July 3, 2008 · Updated 12:38 PM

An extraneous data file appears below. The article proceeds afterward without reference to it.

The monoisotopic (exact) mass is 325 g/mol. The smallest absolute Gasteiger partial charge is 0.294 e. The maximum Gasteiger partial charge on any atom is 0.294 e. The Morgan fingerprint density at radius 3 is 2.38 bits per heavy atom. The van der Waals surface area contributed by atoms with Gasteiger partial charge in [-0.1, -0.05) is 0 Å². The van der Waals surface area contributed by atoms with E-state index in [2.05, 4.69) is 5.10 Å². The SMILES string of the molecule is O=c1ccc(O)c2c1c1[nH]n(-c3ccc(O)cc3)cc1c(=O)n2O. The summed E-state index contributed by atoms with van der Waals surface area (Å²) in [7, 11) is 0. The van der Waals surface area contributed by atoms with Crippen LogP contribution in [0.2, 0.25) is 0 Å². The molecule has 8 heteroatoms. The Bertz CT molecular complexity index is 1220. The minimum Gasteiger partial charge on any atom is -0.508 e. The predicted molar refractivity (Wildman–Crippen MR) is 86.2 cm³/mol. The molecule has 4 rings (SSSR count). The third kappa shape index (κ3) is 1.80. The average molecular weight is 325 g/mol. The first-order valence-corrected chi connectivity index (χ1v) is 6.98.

"This country will elect a new president in the fall. In Washington, we will select a U.S. senator. On Whidbey Island, we will vote for a U.S. congressman, a state senator and two state representatives, as well as a hospital levy. With such a big dose of campaign politics looming on our horizon, it's worth remembering that a healthy political debate is a positive thing. Personal attacks are not.If we needed a reminder of this, it came last month during the vote for Oak Harbor's school levy. The pro-levy organization, Citizens for Better Schools, worked hard to get the community behind the $2.6 million maintenance and operations levy. They recruited political and civic leaders to speak out in favor of the measure. They walked door to door, and stood on street corners and waived pro-levy signs.Opponents of the levy made thoughtful arguments about how the school district's money could be better spent. They wrote letters and guest editorials in this newspaper. They questioned the district's plans for spending the projected levy revenue.That's politics, and that's good. The back-and-forth debate educates voters and allows a community to make reasoned choices about its future.The tone of the post-levy debate has been less constructive, however. Citizens for Better Schools members were understandably disheartened when the levy fell far short of approval. They have no doubt been sobered to learn that just 27 percent of the school district's parents actually voted. But levy supporters need to get over it. The hurt, embittered tone they are using to describe how Oak Harbor fails to support its schools does their cause no good. Lay out the facts about how much the levy is needed, sure, but laying a guilt trip on voters will not get the next levy passed.Opponents of the school levy, meanwhile, have recently accused school district employees of campaigning for the levy on district property. They've also accused Citizens for Better Schools of actively promoting this illegal activity. News-Times reporter Chris Douthitt recently looked into these charges and found nothing to support them. Levy opponents should be ashamed for making these accusations without backing it up with facts. They, too, need to get over the fact that the levy will likely be back before voters in less than a year.As we enter another political season, we ask that the people involved in political campaigns remember one thing: Politics are meant to serve the public. If political campaigns become more about personalities than the public's interest, politics have no purpose."